We hear this weekend of Jesus making himself present to his frightened followers and commissioning them now as apostles. We do not see the risen Jesus visible among us as we celebrate the Eucharist together, but we believe in his word that he is indeed here, where disciples gather in his name. His words to Thomas in our Gospel reading, ‘Happy are those who have not seen and yet believe’, apply to us.
The Easter liturgy highlights dramatically the central events of our Christian faith. As it demonstrates that Jesus should occupy the most important place in our life, it can also help to put other things into perspective. The reading from Acts suggests that the proper attitude towards property may be one of detachment, rather that attachment, that possessions should not become the principal value in our lives as disciples of Jesus.
The Gospel according to John ends with the final encounter between Jesus and his disciples. However, it is not the end of the story. During his ministry, Jesus is the sole actor: his followers have no share in his mission, unlike the picture given in the Synoptic accounts. But with the resurrection and Jesus being glorified, that situation changes, and the disciples are now sent out as apostles to continue not only Jesus’ mission, but his very presence. That is why we can speak of the Church as the sacrament of Christ’s presence in the world. This is not to be simply a human endeavour: The Holy Spirit is given to them for this purpose, and the Easter event is complete. Although the disciples are filled with joy and peace at the presence of the risen Jesus, they are not to stay locked safely away, but to proclaim the Gospel: those who accept it will have their sins forgiven when they are baptised. Hence the idea of the Christian as a missionary disciple.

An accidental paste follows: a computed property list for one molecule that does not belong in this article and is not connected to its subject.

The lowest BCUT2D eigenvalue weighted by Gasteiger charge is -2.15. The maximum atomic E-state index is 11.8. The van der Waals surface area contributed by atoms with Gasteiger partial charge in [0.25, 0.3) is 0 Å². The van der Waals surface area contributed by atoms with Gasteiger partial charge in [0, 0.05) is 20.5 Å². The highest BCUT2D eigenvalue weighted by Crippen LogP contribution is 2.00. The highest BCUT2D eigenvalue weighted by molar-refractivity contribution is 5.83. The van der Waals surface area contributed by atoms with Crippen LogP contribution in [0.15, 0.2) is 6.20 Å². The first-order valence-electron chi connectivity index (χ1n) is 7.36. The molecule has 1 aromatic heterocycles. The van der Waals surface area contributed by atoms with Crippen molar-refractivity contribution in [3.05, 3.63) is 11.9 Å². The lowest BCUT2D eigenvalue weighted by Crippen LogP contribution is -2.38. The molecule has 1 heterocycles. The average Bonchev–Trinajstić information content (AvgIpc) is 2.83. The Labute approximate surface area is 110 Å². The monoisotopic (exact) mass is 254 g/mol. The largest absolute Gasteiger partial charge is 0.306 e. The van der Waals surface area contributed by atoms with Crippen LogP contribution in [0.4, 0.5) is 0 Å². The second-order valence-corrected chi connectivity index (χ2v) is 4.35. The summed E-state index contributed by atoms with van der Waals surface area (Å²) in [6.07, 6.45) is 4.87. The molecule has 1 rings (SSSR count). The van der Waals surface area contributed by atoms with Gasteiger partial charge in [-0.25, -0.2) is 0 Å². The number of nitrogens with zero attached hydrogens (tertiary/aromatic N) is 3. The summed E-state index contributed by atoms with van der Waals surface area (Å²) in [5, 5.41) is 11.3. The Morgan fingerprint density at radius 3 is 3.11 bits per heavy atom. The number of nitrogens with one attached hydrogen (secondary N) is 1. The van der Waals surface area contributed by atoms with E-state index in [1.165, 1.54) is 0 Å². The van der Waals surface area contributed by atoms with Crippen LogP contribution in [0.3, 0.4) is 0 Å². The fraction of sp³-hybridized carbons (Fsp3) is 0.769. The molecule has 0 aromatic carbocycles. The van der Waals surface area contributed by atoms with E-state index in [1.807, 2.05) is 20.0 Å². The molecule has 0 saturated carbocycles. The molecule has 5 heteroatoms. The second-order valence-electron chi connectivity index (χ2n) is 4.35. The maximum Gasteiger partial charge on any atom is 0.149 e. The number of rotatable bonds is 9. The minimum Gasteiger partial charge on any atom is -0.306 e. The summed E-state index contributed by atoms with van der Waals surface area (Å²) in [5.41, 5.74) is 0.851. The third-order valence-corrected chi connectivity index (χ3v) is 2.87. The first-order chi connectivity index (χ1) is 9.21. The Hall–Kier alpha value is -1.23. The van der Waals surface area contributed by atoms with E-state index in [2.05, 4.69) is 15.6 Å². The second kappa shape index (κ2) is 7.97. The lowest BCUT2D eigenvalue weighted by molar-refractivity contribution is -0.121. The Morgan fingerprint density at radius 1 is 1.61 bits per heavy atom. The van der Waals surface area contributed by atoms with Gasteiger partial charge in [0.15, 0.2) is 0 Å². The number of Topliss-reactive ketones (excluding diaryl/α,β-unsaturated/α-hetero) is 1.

The Gospel ends with the Johannine Beatitude, which applies to all those who come to believe without visible proof: the evangelist is referring to people like ourselves.
Canon Francis Brown